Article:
Mountain temples hope to lure people to try ‘tera-work’

The Yomiuri Shimbun
Workers, including those from an IT firm in Osaka, are seen teleworking at Jinzoji temple in Kameoka, Kyoto Prefecture.

OSAKA — Within the past two years, two mash-up words related to employment have barged their way into common usage: “telework” and “workation.” By now, just about everyone understands that telework is work done outside of a conventional office, and a workation is teleworking somewhere that you could go to on vacation.

The usual places for workations are resorts, theme parks and the like, but if the efforts of some temples are successful, a new term may come to the fore: “tera-work.”

As the word implies, tera-work means teleworking in the precincts of a temple, with the attraction of being surrounded by an atmosphere quite serene compared with daily life. People who have tried tera-working say they can concentrate better on their work.

Having seen both the number of temple visitors and money spent within the precincts plunge amid the COVID-19 crisis, some temples have high hopes that tera-work will catch on.

‘Feel so refreshed’

Within the tree-enclosed grounds of Jinzoji temple in Kameoka, Kyoto Prefecture, several desks, chairs, and portable Wi-Fi devices have been placed for teleworking. Young workers were seen looking into the displays of their personal computers, sitting wherever they like, such as under the eaves of the main building of the temple.

The seven mostly young workers were from TAM inc., an IT firm based in Kita Ward, Osaka. One of them, age 26, said with a smile: “In a sacred atmosphere, I can do well with my work. As I ramble through the woods within the precincts of the temple, I feel so refreshed.”

After work, the seven employees held a barbecue party.

Revenue plunges

The temple began letting people telework and camp there in July due to the harsh environment surrounding the temple’s operations.

This temple had eked out its expenses through revenue gained from visitors entering the temple for celebrating the New Year and those people visiting there to enjoy the autumn leaves, as well as the money thrown into offertory boxes.

As group visitors to the temple dropped as the COVID-19 crisis dragged, however, its revenue, which would total about ¥1 million in a normal year, dropped markedly. As the temple was unable to raise money to repair leaks in the roof of the main building, it’s now dealing with the leaks by using a waterproof sheet.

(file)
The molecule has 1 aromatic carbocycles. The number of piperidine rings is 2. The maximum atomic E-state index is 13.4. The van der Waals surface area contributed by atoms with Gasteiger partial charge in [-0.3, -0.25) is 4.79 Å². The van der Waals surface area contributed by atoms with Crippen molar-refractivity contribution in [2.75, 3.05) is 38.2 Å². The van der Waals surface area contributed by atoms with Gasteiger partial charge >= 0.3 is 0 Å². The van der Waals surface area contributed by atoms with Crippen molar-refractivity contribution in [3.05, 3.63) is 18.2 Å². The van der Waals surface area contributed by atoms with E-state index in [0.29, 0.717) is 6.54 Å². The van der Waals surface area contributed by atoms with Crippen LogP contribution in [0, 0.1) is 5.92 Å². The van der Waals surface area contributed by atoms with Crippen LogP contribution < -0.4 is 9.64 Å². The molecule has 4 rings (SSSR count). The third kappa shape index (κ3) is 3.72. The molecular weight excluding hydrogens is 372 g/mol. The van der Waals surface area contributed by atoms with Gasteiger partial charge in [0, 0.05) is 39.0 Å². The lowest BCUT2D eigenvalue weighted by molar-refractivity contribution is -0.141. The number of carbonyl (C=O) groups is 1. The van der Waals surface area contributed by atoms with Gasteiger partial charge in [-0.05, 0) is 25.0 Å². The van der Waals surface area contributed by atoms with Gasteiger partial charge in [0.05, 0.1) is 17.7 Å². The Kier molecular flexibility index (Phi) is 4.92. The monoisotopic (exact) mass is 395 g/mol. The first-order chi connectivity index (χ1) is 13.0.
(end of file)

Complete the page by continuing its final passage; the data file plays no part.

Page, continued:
The fee for tera-working is ¥2,500 a day. The temple also offers such Buddhist-related services as letting people experience Zen meditation.

In July, about 30 people used the workation service. In August and September, when the state of emergency was in place, the temple refrained from accepting people. During the October-November period, about 60 people are expected to have used the temple for their workations.

Gikei Matsumoto, a 48-year-old deputy chief priest at the temple, senses a good response to the service, saying: “If people stop coming here, our temple, located deep in a mountain, would become dilapidated soon. The workation service has brought about a new style of connection between the temple and young people.”

100 groups in a month

Daitaiji temple in Nachikatsuura-cho, Wakayama Prefecture, started accepting campers into its grounds, primarily from a viewpoint of disaster prevention. Located on high ground, the temple serves as an evacuation site in times of disasters.

In the summer of 2019, it started a lodging service within its grounds, in hopes of enabling evacuees to spend their time as comfortably as possible even in times of emergency. At the same time, the temple began accepting campers.

Such attempts have unexpectedly drawn much attention, in line with the spread of the use of its workation service amid the COVID-19 pandemic.

In August, about 100 groups used the service, with the lodging facility almost fully booked by the year-end. Users bring their own Wi-Fi devices to do their telework, while enjoying the natural surroundings, according to the temple.

Experiencing some Buddhist rituals, such as sutra copying and Zen meditation, has also proved popular among visitors.

Tomi Nishiyama, a 40-year-old chief priest of the temple, said delightedly, “I would be grateful if our temple eventually becomes a presence close to people.”